INDIANAPOLIS (AP) — Donald Trump and Ted Cruz are courting Indiana voters by appealing to the state's love of basketball.
But what should have been a slam dunk for Cruz quickly turned into a foul Tuesday night when he referred to the hoop as a "basketball ring" while recreating a scene from the film "Hoosiers." And Trump is trying to remind Hoosiers of the real-life basketball heyday of the 1970s and 1980s by campaigning Wednesday with former Indiana coach Bob Knight.
Cruz's comment was ridiculed on social media, drawing comparisons to Democrat John Kerry's famous faux pas, when in 2004 he referred to the Green Bay Packers home field in football crazed-Wisconsin as "Lambert Field," instead of Lambeau.
Trump's association with Knight, who brought three national titles to Indiana, also bears some risk. Much like Trump, Knight is known for the unpredictable spout and occasional brashness, and has drawn controversy with boorish behavior that includes accusations of physical and verbal abuse.
"What a winner that is. That's a great man," Trump said after introducing Knight at a rally on Wednesday. "I love the attitude."
Knight's once-broad popularity in the state diminished with his refusal to reconcile with Indiana University in the years since he was fired in 2000 following 29 seasons as the Hoosiers' coach. He has rebuffed invitations for a return to campus and skipped an Assembly Hall ceremony in January honoring his most famous team — the 1975-76 national championship team that is the last Division I men's team to complete a perfect season.
People in Indiana either love Knight or hate him, said undecided Republican voter Russ Hammer, who attended the Cruz rally.
"I'm not sure Trump's doing the right thing there," Hammer said, standing on the floor of the gym made famous in "Hoosiers."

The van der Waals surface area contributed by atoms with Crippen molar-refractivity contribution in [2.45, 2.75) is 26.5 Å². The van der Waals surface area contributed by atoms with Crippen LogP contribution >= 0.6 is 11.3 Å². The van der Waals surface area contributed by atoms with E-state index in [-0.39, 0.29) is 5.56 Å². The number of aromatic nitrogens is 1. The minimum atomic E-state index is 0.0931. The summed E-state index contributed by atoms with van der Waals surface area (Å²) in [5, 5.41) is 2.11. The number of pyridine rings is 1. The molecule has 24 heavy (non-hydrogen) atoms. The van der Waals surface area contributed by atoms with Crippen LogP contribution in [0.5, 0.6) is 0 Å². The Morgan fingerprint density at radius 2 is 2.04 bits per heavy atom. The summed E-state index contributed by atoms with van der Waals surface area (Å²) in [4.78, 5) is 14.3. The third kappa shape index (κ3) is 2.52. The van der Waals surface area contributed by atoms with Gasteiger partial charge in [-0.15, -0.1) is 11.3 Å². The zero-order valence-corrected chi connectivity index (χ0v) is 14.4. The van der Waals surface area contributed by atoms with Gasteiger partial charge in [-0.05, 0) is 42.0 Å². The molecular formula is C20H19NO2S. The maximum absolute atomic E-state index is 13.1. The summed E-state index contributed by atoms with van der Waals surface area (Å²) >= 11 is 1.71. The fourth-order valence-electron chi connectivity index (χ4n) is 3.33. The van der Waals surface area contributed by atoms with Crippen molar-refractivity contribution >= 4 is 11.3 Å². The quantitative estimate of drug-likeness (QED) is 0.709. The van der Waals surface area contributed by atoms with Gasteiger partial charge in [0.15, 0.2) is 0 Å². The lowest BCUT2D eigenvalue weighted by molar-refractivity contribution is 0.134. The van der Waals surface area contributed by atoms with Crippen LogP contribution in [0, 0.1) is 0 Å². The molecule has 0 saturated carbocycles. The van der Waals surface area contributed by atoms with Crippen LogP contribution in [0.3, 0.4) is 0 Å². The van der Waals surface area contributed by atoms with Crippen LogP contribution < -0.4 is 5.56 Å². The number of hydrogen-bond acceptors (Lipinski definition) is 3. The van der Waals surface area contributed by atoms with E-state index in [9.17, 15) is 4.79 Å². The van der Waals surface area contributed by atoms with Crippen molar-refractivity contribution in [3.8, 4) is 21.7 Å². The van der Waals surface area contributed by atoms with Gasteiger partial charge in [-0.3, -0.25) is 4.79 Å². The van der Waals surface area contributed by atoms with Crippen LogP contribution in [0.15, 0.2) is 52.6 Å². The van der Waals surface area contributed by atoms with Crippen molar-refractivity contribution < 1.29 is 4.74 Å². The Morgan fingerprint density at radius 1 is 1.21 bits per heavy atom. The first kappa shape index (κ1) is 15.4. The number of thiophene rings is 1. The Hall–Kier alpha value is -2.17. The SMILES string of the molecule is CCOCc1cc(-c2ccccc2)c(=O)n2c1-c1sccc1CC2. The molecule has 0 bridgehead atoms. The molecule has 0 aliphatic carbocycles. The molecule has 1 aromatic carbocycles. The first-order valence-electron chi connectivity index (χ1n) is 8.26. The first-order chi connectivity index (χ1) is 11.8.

Still, Trump's embrace of the coach is a shrewd political move that is likely to resonate with many of the state's blue-collar basketball fans, said Carey Findley, a Walmart worker who attended the Trump rally despite his own "mixed feelings" about Knight.
"He's a folk hero to people in this state. It's like having God endorse you," Findley said.
All of the plays catering to Indiana's love of basketball come as both Cruz and Trump see the state as crucial to their pursuit of the GOP nomination.
Cruz is looking for an Indiana victory on Tuesday to block Trump from scoring a majority of delegates before the convention this summer. Trump, coming off a sweep on Tuesday in five Northeastern states, hopes another victory will make it nearly impossible for Cruz to play on.
And they both know the allure of basketball to the state's voters.
"We had a floodlight, and me and seven or eight buddies would play every single night until 2 or 3 in the morning," said the 52-year-old Hammer. "We'd shovel snow off to play."
This is the state where Larry Bird grew into a legend. Basketball hoops dot the landscape across the state, from suburban backyards around the biggest city Indianapolis to out of the way places like Knightstown where Cruz stopped on Tuesday.
In an allusion to one of the most famous scenes in "Hoosiers," Cruz had one of his aides drop a tape measure from the top of one of the baskets to show it's the same 10 feet as all the others. Actor Gene Hackman, who plays the coach of a small-town Indiana team, does that to calm down his team before they play in the state championship.
Cruz acknowledged his gaffe while speaking to reporters Wednesday in Indianapolis, saying "I stumbled while speaking." He joked that his campaign team wanted him to run laps for making the mistake.
"The point of that observation is the power brokers in Washington want this race to be over and the media over and over again is repeating Donald Trump's spin that the race is over," he said.
As he recreated the scene Tuesday night, his supporters, who sat on wooden bleachers, and watched from the basketball court floor, roared their approval.
"There is nothing that Hoosiers cannot do," Cruz said.
Associated Press writer Brian Slodysko contributed to this report.
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